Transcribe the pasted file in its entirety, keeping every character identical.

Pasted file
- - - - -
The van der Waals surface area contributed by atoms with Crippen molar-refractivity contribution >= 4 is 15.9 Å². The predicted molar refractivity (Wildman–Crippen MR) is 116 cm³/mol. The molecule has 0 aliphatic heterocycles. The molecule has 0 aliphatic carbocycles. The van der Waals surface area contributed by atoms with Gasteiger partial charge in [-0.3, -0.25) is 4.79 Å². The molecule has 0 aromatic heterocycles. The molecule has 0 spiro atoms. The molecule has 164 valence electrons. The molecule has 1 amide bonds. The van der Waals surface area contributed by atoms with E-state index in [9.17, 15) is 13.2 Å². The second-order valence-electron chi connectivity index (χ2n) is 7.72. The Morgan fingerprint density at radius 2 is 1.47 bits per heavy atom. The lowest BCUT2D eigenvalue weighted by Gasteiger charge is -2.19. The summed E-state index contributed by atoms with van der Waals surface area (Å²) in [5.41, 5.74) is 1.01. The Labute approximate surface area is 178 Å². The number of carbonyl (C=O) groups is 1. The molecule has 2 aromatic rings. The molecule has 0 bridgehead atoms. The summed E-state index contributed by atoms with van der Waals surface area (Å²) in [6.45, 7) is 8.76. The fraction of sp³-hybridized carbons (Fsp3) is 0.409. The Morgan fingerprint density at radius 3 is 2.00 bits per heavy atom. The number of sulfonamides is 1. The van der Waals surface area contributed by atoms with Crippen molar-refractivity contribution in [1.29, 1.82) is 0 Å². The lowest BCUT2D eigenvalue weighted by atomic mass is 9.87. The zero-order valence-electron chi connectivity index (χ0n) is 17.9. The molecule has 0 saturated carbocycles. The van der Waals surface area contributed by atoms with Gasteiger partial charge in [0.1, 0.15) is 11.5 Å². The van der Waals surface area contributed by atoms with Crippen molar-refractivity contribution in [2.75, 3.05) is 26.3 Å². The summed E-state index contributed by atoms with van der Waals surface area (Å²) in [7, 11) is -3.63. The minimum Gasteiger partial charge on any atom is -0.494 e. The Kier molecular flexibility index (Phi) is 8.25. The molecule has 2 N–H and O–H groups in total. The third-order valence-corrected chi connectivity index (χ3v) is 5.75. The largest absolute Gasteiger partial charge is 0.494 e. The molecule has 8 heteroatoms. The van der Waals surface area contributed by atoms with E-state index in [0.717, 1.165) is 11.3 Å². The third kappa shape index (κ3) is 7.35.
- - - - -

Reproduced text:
The van der Waals surface area contributed by atoms with Crippen molar-refractivity contribution >= 4 is 15.9 Å². The predicted molar refractivity (Wildman–Crippen MR) is 116 cm³/mol. The molecule has 0 aliphatic heterocycles. The molecule has 0 aliphatic carbocycles. The van der Waals surface area contributed by atoms with Gasteiger partial charge in [-0.3, -0.25) is 4.79 Å². The molecule has 0 aromatic heterocycles. The molecule has 0 spiro atoms. The molecule has 164 valence electrons. The molecule has 1 amide bonds. The van der Waals surface area contributed by atoms with E-state index in [9.17, 15) is 13.2 Å². The second-order valence-electron chi connectivity index (χ2n) is 7.72. The Morgan fingerprint density at radius 2 is 1.47 bits per heavy atom. The lowest BCUT2D eigenvalue weighted by Gasteiger charge is -2.19. The summed E-state index contributed by atoms with van der Waals surface area (Å²) in [5.41, 5.74) is 1.01. The Labute approximate surface area is 178 Å². The number of carbonyl (C=O) groups is 1. The molecule has 2 aromatic rings. The molecule has 0 bridgehead atoms. The summed E-state index contributed by atoms with van der Waals surface area (Å²) in [6.45, 7) is 8.76. The fraction of sp³-hybridized carbons (Fsp3) is 0.409. The Morgan fingerprint density at radius 3 is 2.00 bits per heavy atom. The number of sulfonamides is 1. The van der Waals surface area contributed by atoms with Crippen molar-refractivity contribution in [1.29, 1.82) is 0 Å². The lowest BCUT2D eigenvalue weighted by atomic mass is 9.87. The zero-order valence-electron chi connectivity index (χ0n) is 17.9. The molecule has 0 saturated carbocycles. The van der Waals surface area contributed by atoms with Gasteiger partial charge in [0.1, 0.15) is 11.5 Å². The van der Waals surface area contributed by atoms with Crippen molar-refractivity contribution in [2.75, 3.05) is 26.3 Å². The summed E-state index contributed by atoms with van der Waals surface area (Å²) in [7, 11) is -3.63. The minimum Gasteiger partial charge on any atom is -0.494 e. The Kier molecular flexibility index (Phi) is 8.25. The molecule has 2 N–H and O–H groups in total. The third-order valence-corrected chi connectivity index (χ3v) is 5.75. The largest absolute Gasteiger partial charge is 0.494 e. The molecule has 8 heteroatoms. The van der Waals surface area contributed by atoms with E-state index in [0.717, 1.165) is 11.3 Å². The third kappa shape index (κ3) is 7.35.